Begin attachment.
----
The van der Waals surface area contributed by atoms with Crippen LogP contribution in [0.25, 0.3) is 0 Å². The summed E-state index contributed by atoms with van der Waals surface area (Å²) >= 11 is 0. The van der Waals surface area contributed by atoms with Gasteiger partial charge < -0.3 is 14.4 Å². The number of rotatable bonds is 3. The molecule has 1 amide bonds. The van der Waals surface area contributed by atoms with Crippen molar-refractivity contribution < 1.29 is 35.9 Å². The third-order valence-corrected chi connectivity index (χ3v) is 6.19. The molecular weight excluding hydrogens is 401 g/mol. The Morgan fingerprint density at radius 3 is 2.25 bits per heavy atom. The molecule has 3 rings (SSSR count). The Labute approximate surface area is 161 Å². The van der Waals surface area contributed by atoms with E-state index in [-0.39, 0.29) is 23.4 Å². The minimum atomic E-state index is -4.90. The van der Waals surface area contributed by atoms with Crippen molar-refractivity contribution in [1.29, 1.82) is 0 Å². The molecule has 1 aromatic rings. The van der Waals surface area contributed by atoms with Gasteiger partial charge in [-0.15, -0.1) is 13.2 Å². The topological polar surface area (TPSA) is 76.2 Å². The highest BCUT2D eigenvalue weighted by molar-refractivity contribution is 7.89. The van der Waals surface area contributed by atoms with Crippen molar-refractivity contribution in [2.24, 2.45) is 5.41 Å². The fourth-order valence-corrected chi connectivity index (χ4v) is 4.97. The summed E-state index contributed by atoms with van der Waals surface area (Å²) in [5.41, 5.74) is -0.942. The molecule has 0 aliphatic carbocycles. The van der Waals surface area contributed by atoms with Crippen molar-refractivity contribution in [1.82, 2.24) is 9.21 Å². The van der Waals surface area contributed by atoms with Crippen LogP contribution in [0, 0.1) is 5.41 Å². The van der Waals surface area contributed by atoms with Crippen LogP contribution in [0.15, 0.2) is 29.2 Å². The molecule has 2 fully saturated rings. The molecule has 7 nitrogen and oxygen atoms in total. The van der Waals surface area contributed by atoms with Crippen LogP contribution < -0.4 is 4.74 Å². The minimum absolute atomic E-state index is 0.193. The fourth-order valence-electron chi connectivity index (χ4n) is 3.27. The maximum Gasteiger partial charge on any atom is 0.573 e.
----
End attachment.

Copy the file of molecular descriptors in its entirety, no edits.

The van der Waals surface area contributed by atoms with Crippen LogP contribution in [0.25, 0.3) is 0 Å². The summed E-state index contributed by atoms with van der Waals surface area (Å²) >= 11 is 0. The van der Waals surface area contributed by atoms with Gasteiger partial charge < -0.3 is 14.4 Å². The number of rotatable bonds is 3. The molecule has 1 amide bonds. The van der Waals surface area contributed by atoms with Crippen molar-refractivity contribution < 1.29 is 35.9 Å². The third-order valence-corrected chi connectivity index (χ3v) is 6.19. The molecular weight excluding hydrogens is 401 g/mol. The Morgan fingerprint density at radius 3 is 2.25 bits per heavy atom. The molecule has 3 rings (SSSR count). The Labute approximate surface area is 161 Å². The van der Waals surface area contributed by atoms with E-state index in [-0.39, 0.29) is 23.4 Å². The minimum atomic E-state index is -4.90. The van der Waals surface area contributed by atoms with Crippen molar-refractivity contribution in [1.29, 1.82) is 0 Å². The molecule has 1 aromatic rings. The van der Waals surface area contributed by atoms with Gasteiger partial charge in [-0.15, -0.1) is 13.2 Å². The topological polar surface area (TPSA) is 76.2 Å². The highest BCUT2D eigenvalue weighted by molar-refractivity contribution is 7.89. The van der Waals surface area contributed by atoms with Crippen molar-refractivity contribution in [2.24, 2.45) is 5.41 Å². The fourth-order valence-corrected chi connectivity index (χ4v) is 4.97. The summed E-state index contributed by atoms with van der Waals surface area (Å²) in [5.41, 5.74) is -0.942. The molecule has 0 aliphatic carbocycles. The van der Waals surface area contributed by atoms with Crippen molar-refractivity contribution in [1.82, 2.24) is 9.21 Å². The van der Waals surface area contributed by atoms with Crippen LogP contribution in [0, 0.1) is 5.41 Å². The van der Waals surface area contributed by atoms with Crippen LogP contribution in [0.15, 0.2) is 29.2 Å². The molecule has 2 fully saturated rings. The molecule has 7 nitrogen and oxygen atoms in total. The van der Waals surface area contributed by atoms with Crippen LogP contribution < -0.4 is 4.74 Å². The minimum absolute atomic E-state index is 0.193. The fourth-order valence-electron chi connectivity index (χ4n) is 3.27. The maximum Gasteiger partial charge on any atom is 0.573 e.